Children's Readings

The Gift of Togetherness

Opening Question: Have you ever been at a party when you would have rather been at home? What happened?

First Reading: Zephaniah 3:14-18

Steve was not looking forward to Christmas at his cousin's house. Steve's cousin Larry was a teenager, much older than Steve. And they had nothing in common. Larry wasn't into video games or skate boarding or even playing on the pool table at Larry's house. All Larry wanted to do was hang out with his friends. So when Steve went over to Larry's house, he was bored.

This year, Steve went over to Larry's house and got bored. But, this year, Steve's and Larry's parents decided to go out to dinner and a show. That meant Larry would babysit Steve for the night. "Great!" Steve thought sarcastically to himself. "All Larry will do tonight is ignore me. What fun!"

When the adults left, Larry came down stairs, talked right past Steve, sat down in the big chair, and turned on the TV. Then Larry turned to Steve and said: "Kid, you know I don't like this and I know you don't like this either. But, let's make the best of it."

Steve was stunned. He didn't know what to say because this was the first time Larry had said anything to him. All he could mutter was, "Okay."

That night they talked and played and fooled around. In fact, they had so much fun together, they missed Steve's bed time. When their parents came home, Steve and Larry were playing and laughing so hard that tears were running down their cheeks.

The next day, Larry invited Steve to go to the mall for a movie. From that point on, the two were inseparable. They had so much fun that Christmas it hurt to go home.

Both of them never forgot that night and that visit. For then on, Christmas at Larry's house was one of the most anticipated moments of the year for both boys.

When people have an event together, they can ignore each other. But when they overcome their anger and hurt, they can have a joyful party. God wants us to overcome our anger and hurt; he wants us to join him in a joyful celebrate. Christmas is a joyful time. Let us not forget the God, one who made it such a special time.

Bridging Question: Have you ever really wanted something, only to find it wasn't really that special? What happened?

Gospel: Luke 3:10-16

Reader 1:

After John told the people around him that simply being Jewish was not good enough to please God, people kept asking him, "What should we do then?"

Reader 2:

"The person who packed extra clothes should share with the person who needs clothing to stay warm at night," John kept saying. "The person with food should share with the hungry."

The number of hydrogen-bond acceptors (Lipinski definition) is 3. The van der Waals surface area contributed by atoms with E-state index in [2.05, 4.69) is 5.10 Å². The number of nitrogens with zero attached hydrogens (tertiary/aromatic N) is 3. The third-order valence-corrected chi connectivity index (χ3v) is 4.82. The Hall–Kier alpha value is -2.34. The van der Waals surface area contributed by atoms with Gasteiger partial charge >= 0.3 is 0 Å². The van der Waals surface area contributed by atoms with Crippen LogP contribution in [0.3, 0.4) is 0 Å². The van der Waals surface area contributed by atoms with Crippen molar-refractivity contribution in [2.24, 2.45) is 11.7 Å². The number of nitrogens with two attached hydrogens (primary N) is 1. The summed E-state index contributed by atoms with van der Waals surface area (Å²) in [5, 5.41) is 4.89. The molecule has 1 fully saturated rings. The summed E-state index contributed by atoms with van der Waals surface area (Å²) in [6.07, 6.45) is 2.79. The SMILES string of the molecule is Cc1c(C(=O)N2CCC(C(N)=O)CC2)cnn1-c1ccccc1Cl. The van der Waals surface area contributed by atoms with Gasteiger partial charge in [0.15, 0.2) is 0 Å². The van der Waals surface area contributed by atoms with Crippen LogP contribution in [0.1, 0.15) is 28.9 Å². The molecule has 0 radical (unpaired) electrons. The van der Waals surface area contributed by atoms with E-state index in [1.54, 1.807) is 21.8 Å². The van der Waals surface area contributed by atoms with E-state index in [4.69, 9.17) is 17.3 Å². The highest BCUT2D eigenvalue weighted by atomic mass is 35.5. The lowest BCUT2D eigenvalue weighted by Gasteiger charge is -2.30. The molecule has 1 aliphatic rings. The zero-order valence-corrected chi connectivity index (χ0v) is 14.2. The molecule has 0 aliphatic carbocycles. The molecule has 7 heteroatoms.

Reader 1:

Tax men came to be baptized by John. "What should we do?" they asked John.

Reader 2:

"Don't collect more money from the people than the Romans tell you to collect," John answered.

Reader 1:

Even the Roman soldiers kept asking him, "What should we do?"

Reader 2:

"Don't beat up people for their money. Don't threaten to lie about people in court so they will give you their money. Be happy with your pay," John replied.

Reader 1:

The crowds around John wondered if John was the Messiah. After all, they waited eagerly for the coming of God's savior.

Reader 2:

But John said to everyone, "Listen! I baptize you with water. But there is someone coming who is greater than I am. He is so great, I am not even fit to untie the straps of his sandals. He will baptize you with the Holy Spirit and fire! His baptism will be like a great grain harvest. He will clear off the floor where he separated the grain from the rest of the plant. Then, he will store the good grain in his barn. But he will burn up the rest of the plants in a never ending fire!"

Reader 1:

John kept encouraging the people talking about changing their lives and about the coming Messiah. In this way, John spread the Good News to everyone who heard him.

There is an old saying: "Be careful what you ask for, you might get it!" Courtney wanted a really expensive doll for Christmas. She told enough people: her parents, her brother and sister, her cousins and aunts and uncles, her teachers at school, her friends, everyone who would listen.

As Christmas approached, Courtney snicked into her parent's bedroom closet and looked at all the boxes. "Was her doll in one of the boxes?" she thought to herself. It was hard to tell.

Two days before Christmas, presents began to appear below the Christmas tree. Courtney again snuck out and inspected the presents. "Could it be? Could it be?" Courtney asked herself with greater and greater anticipation.

Finally, Christmas came. Courtney ran down stairs, opened began opening her presents. At last, she got to the big present, and it was the doll. Courtney was overjoyed at the sight of the doll and danced through the whole house.

A week later, Courtney's mom found the doll at the bottom of Courtney's closet. "Courtney," her mother called out, "why is your doll in your closet?" Courtney was silent. The doll she wanted so much didn't seem so important now. In fact, Courtney realized she was so intent on getting the doll, she didn't enjoy the lights and sounds and the warm feelings of Christmas. The holiday spirit was gone, and she felt empty inside.

People asked John the Baptist how to change their lives. They may not have been ready for his answer, because John did not ask for big things. He only asked to treat people fairly.

Did Courtney treat people with respect? If she did, don't you think she would have enjoyed Christmas more? How can you enjoy Christmas more with others?